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Illegal sand miners make hay as Covid-19 keeps people at home

While both authorities and the public are preoccupied with the novel coronavirus fight, illegal sand miners are busier than ever.

Ngày đăng: 22 tháng 9, 2021
Cập nhật: 22 tháng 1, 2023
Lượt xem: 333086606
Nguồn: vnexpress

When Vietnam began a 15-day social distancing campaign on April 1, with people asked to remain home and only go out when truly necessary, sand miners seemed to take advantage.

On the night of April 12 residents of Phu Chau Commune in Hanoi’s Ba Vi District called newspaper offices to complain that more and more barges had been coming to their section of the Red River to mine sand, and more than a few were there right at the time.

It was evident that illegal sand miners had taken advantage of the stay-at-home orders and the fact the public gaze was no more on them.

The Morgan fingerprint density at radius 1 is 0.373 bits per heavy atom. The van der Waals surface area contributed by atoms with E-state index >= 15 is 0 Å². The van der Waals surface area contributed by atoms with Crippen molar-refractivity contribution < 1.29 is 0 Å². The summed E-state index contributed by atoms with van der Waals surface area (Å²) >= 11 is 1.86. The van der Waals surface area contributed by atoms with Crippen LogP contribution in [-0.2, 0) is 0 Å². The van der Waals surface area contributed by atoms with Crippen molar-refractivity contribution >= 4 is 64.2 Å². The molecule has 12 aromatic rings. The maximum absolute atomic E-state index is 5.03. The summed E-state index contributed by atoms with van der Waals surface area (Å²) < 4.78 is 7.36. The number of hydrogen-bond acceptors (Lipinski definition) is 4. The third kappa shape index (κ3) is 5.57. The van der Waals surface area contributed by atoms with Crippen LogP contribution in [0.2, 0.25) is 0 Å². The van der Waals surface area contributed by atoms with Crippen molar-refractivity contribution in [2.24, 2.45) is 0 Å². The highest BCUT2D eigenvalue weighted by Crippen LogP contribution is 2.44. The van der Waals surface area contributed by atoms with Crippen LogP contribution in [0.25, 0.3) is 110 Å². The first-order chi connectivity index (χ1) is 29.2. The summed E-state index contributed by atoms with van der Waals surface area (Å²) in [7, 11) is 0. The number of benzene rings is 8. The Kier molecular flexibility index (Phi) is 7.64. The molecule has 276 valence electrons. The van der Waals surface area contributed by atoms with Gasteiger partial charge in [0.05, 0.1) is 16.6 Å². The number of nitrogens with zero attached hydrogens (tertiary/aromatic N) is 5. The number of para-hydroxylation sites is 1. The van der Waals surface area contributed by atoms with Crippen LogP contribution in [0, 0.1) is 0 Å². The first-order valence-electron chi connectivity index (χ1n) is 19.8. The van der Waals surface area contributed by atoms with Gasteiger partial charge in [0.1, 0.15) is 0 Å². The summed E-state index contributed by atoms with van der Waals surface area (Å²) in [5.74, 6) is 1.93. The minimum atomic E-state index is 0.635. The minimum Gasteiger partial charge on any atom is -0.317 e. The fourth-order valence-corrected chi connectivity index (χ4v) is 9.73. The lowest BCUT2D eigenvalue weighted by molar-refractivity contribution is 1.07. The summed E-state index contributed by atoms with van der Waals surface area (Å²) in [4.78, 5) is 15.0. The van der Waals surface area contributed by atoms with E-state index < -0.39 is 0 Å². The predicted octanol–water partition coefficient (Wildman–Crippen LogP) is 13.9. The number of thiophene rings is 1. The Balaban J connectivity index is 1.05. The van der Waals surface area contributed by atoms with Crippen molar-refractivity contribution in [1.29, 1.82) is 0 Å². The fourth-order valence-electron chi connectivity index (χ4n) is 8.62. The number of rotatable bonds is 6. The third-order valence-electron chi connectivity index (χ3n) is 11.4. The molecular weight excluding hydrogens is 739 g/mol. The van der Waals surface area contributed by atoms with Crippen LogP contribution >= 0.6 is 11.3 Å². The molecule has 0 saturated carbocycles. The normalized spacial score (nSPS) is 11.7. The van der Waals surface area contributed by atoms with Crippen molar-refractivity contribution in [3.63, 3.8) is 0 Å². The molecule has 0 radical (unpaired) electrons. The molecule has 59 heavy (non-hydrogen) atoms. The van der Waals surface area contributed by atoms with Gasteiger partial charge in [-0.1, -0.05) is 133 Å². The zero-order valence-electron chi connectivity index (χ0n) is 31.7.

For people living along the Red River, the fight against illegal sand mining has for years been their own since usually the criminals disappear when the police turn up and return after they leave.

And even when they are caught, the penalty is trifling. On a good day a miner can earn VND1 billion ($43,000) from selling 2,000 cubic meters of sand whereas those caught are charged with "violating regulations related to research, exploration and exploitation of natural resources" and fined VND100-200 million ($4,200-8,500) if they steal over 50 cubic meters of sand without using explosives.

The story is similar in the south too.